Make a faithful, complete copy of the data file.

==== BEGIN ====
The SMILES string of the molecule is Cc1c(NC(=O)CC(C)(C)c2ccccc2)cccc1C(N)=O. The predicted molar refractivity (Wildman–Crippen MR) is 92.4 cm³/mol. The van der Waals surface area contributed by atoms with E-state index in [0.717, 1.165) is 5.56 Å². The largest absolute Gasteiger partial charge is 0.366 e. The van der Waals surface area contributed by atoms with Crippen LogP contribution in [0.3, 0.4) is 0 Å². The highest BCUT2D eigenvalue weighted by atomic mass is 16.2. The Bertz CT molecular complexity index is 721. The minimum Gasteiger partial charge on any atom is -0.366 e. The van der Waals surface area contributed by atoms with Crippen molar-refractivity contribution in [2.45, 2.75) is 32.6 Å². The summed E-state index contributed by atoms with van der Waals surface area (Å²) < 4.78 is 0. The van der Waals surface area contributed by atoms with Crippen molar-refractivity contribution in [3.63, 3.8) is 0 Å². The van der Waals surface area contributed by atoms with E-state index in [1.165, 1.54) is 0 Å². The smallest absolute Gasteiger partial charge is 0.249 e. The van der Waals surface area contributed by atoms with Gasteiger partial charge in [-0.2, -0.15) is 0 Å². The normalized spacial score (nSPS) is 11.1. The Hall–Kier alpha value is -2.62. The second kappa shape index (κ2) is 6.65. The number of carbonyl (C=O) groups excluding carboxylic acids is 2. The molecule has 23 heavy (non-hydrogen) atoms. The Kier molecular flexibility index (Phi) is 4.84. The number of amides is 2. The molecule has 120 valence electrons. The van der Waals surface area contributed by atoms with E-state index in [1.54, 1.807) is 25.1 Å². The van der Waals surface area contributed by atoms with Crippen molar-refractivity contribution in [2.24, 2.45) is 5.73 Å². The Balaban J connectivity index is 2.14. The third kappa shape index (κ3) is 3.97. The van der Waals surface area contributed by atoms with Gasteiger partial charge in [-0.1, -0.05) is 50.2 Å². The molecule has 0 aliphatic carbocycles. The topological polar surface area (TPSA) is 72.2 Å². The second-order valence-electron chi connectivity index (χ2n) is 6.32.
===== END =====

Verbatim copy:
The SMILES string of the molecule is Cc1c(NC(=O)CC(C)(C)c2ccccc2)cccc1C(N)=O. The predicted molar refractivity (Wildman–Crippen MR) is 92.4 cm³/mol. The van der Waals surface area contributed by atoms with E-state index in [0.717, 1.165) is 5.56 Å². The largest absolute Gasteiger partial charge is 0.366 e. The van der Waals surface area contributed by atoms with Crippen LogP contribution in [0.3, 0.4) is 0 Å². The highest BCUT2D eigenvalue weighted by atomic mass is 16.2. The Bertz CT molecular complexity index is 721. The minimum Gasteiger partial charge on any atom is -0.366 e. The van der Waals surface area contributed by atoms with Crippen molar-refractivity contribution in [2.45, 2.75) is 32.6 Å². The summed E-state index contributed by atoms with van der Waals surface area (Å²) < 4.78 is 0. The van der Waals surface area contributed by atoms with Crippen molar-refractivity contribution in [3.63, 3.8) is 0 Å². The van der Waals surface area contributed by atoms with E-state index in [1.165, 1.54) is 0 Å². The smallest absolute Gasteiger partial charge is 0.249 e. The van der Waals surface area contributed by atoms with Gasteiger partial charge in [-0.2, -0.15) is 0 Å². The normalized spacial score (nSPS) is 11.1. The Hall–Kier alpha value is -2.62. The second kappa shape index (κ2) is 6.65. The number of carbonyl (C=O) groups excluding carboxylic acids is 2. The molecule has 23 heavy (non-hydrogen) atoms. The Kier molecular flexibility index (Phi) is 4.84. The number of amides is 2. The molecule has 120 valence electrons. The van der Waals surface area contributed by atoms with E-state index in [1.54, 1.807) is 25.1 Å². The van der Waals surface area contributed by atoms with Crippen molar-refractivity contribution in [2.24, 2.45) is 5.73 Å². The Balaban J connectivity index is 2.14. The third kappa shape index (κ3) is 3.97. The van der Waals surface area contributed by atoms with Gasteiger partial charge in [-0.1, -0.05) is 50.2 Å². The molecule has 0 aliphatic carbocycles. The topological polar surface area (TPSA) is 72.2 Å². The second-order valence-electron chi connectivity index (χ2n) is 6.32.